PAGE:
If you witness a crime, here’s what to do
Jaime Caudillo and Steven Rincon smiled and laughed Monday as a judge sentenced them to serve life sentences in connection with the 2015 shooting of a Merced police officer.
Merced Police Officer Ryan Rasmussen read an impact statement, nearly four years and five months after he was shot by the 35-year-old Caudillo during a traffic stop in Merced.
“(Caudillo) stripped me of my career,” Rasmussen said.
Judith Rasmussen, the former officer’s mother, said neither defendant seemed to have any remorse. Merced County Judge Carol Ash also said neither Caudillo nor Rincon expressed remorse.
“I pray that they ask God for forgiveness,” she said, as Rincon was seen laughing and shaking his head.
Rasmussen conducted a vehicle stop on Caudillo and Rincon on Feb. 28, 2015, in the 2100 block of H Street, police said.
Caudillo opened fire, hitting Rasmussen at least twice. Fellow officers Brian Rinder and Joseph Opinski returned fire, hitting Caudillo at least once.
Rincon then drove away and crashed in a nearby alley, police said. Rincon fled the scene and sparked a 10-hour manhunt before he was captured.
A jury on May 22 found Caudillo guilty of shooting Rasmussen, and Rincon of being the getaway driver. Both were charged with attempted murder with weapons charges and aggravating circumstances, including being in a gang that viewed police as “the enemy” and that killing an officer would be a badge of pride.
Caudillo received 50 years and eight months to life in prison. Rincon, a third strike defendant, was sentenced to 80 years to life in prison.
Rincon already was sentenced this summer to more than 50 years to life in prison for the jailhouse murder of Aaron Bonilla, according to court records. Rincon and fellow gang members Reyes Carrillo and Alfonso Martinez attacked Bonilla for “a long period of time” and killed him, authorities said.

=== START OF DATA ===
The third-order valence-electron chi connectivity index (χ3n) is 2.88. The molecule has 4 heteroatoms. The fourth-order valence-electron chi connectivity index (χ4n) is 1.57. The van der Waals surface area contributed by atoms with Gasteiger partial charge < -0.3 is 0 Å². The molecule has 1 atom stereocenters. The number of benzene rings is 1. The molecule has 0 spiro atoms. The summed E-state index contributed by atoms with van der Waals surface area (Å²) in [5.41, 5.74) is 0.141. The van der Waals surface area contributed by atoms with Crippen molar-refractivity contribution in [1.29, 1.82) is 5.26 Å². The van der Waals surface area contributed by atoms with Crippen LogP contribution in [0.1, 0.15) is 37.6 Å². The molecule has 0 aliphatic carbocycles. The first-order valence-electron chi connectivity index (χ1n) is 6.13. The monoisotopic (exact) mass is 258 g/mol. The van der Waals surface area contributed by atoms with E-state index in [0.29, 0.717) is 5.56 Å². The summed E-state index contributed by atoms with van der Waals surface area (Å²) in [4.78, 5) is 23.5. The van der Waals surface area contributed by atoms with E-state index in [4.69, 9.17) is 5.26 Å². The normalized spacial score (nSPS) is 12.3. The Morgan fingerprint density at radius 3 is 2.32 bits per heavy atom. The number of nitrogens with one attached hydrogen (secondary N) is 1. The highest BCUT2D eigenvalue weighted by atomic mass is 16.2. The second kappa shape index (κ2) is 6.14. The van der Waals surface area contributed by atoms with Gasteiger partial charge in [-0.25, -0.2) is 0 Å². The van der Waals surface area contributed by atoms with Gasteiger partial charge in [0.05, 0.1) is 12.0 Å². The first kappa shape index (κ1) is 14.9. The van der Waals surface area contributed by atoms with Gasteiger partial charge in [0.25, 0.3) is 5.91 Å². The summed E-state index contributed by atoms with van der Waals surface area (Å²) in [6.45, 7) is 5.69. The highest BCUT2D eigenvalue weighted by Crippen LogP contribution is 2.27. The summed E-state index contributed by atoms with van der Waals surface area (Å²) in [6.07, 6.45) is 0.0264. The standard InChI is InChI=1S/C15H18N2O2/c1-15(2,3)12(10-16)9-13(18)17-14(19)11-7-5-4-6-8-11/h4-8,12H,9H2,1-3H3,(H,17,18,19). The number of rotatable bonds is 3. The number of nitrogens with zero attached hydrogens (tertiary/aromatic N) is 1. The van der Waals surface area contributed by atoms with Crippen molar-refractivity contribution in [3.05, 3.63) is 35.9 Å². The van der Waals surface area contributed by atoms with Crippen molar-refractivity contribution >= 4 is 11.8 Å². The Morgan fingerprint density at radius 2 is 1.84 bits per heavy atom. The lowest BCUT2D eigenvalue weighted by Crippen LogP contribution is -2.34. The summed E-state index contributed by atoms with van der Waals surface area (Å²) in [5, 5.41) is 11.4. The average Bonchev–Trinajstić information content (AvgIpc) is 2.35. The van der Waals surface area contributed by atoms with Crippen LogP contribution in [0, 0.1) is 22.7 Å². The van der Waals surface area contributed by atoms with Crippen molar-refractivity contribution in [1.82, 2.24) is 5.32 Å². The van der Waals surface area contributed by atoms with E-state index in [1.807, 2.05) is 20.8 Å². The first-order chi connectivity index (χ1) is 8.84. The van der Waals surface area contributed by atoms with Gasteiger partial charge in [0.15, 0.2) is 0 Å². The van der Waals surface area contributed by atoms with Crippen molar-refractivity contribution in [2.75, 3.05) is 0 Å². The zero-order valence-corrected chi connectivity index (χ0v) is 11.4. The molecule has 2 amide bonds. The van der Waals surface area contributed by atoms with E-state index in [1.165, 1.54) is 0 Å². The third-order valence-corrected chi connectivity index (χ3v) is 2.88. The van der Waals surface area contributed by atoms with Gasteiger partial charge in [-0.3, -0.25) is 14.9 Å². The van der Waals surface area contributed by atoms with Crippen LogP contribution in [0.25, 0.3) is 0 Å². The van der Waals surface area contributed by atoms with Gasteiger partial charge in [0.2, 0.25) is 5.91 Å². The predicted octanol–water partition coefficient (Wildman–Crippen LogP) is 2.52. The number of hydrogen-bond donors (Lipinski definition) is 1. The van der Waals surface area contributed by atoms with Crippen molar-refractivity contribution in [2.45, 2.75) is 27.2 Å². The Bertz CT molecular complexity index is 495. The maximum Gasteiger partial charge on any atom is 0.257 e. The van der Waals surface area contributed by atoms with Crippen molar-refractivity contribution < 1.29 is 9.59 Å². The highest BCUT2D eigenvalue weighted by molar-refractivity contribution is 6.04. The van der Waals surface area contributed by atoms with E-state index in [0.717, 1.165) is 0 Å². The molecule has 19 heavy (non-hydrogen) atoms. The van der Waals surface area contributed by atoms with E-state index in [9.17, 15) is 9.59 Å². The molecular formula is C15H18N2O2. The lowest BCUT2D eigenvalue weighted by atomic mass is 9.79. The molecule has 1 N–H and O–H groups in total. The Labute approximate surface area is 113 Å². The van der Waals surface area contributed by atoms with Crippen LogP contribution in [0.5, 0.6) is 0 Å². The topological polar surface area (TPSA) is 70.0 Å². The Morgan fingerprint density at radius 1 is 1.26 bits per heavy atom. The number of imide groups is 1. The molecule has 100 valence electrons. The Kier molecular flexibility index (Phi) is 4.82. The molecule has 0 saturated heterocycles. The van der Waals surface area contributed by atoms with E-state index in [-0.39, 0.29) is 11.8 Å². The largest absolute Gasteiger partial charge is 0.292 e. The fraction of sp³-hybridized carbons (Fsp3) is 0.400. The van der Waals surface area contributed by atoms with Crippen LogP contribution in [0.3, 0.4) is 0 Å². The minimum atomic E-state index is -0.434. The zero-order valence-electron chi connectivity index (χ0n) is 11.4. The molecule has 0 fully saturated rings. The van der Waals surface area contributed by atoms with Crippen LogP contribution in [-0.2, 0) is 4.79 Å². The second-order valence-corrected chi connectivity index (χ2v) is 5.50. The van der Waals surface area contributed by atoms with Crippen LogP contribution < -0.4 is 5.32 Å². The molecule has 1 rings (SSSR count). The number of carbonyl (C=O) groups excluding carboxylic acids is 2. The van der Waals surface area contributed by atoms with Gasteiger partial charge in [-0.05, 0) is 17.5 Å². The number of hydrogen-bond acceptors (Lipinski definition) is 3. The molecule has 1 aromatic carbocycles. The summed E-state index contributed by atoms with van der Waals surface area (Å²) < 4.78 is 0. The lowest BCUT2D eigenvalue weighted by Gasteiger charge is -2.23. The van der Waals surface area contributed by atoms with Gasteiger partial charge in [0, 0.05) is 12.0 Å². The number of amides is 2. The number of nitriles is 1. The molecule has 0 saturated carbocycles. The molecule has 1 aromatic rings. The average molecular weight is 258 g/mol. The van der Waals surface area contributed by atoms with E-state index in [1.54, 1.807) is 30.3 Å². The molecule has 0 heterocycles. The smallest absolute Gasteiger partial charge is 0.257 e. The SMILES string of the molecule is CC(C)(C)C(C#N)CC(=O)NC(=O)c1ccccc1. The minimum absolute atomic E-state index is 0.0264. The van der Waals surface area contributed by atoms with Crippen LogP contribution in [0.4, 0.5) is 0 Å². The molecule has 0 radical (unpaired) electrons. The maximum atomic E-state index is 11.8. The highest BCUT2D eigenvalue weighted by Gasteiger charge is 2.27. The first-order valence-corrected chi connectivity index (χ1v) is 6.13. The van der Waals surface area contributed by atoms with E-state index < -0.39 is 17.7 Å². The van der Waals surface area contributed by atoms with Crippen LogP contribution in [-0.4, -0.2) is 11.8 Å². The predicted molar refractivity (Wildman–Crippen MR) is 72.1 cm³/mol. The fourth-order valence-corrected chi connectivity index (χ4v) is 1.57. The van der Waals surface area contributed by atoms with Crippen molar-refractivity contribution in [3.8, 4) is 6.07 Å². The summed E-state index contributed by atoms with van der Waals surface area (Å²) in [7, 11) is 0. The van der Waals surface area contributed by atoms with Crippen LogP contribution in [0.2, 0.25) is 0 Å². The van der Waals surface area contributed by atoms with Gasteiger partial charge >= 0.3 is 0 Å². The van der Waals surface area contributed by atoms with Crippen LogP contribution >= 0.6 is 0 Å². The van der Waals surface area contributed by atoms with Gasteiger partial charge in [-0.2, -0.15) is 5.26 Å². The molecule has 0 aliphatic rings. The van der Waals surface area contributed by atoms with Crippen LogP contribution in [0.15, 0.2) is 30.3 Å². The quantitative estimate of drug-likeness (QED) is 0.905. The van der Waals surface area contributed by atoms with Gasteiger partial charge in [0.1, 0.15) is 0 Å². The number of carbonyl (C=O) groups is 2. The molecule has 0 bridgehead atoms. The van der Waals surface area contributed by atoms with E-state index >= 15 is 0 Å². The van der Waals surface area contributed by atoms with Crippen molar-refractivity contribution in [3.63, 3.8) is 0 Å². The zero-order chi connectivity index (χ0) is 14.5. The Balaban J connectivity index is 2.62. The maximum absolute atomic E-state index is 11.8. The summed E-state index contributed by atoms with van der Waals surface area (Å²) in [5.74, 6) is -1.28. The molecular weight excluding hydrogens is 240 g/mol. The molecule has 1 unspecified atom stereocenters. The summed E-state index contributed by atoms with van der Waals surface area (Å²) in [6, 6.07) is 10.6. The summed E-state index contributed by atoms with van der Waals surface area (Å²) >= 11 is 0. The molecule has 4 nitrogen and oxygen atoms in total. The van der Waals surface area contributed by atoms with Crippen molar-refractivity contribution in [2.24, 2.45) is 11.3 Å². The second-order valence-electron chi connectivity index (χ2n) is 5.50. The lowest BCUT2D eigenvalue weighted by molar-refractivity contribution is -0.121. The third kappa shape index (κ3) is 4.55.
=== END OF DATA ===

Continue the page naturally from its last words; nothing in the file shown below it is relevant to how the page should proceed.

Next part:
Rincon’s attorney, Dominic Falasco, and Caudillo’s attorney, Chris Loethen, both said their clients were appealing their sentences and convictions, claiming the nature of some circumstantial evidence wasn’t properly considered by the jury during the trial.
The 11-day trial was prosecuted by Merced County Supervising Deputy District Attorney Nicole Silveira and Deputy District Attorney Katie Gates. One of the trial days was cut short after authorities suspected Caudillo and Rincon were consuming drugs in the jail during the trial, according to court records.
“We’re glad it’s over,” said Merced Police Chief Chris Goodwin. “We’re glad it went this way and glad the system worked, the process worked.”
The case not only took the police department’s physical and financial resources, Goodwin said, it took an emotional toll among Rasmussen’s fellow officers.
Rasmussen lost his right pinky finger and had to retire from police service, Goodwin said. Rasmussen was recently hired as an investigator with the Merced County District Attorney’s Office.
After Caudillo and Rincon were sentenced, one of the defendants’ relatives apologized to Rasmussen’s mother outside the Merced Superior Courthouse. Judith Rasmussen embraced the man.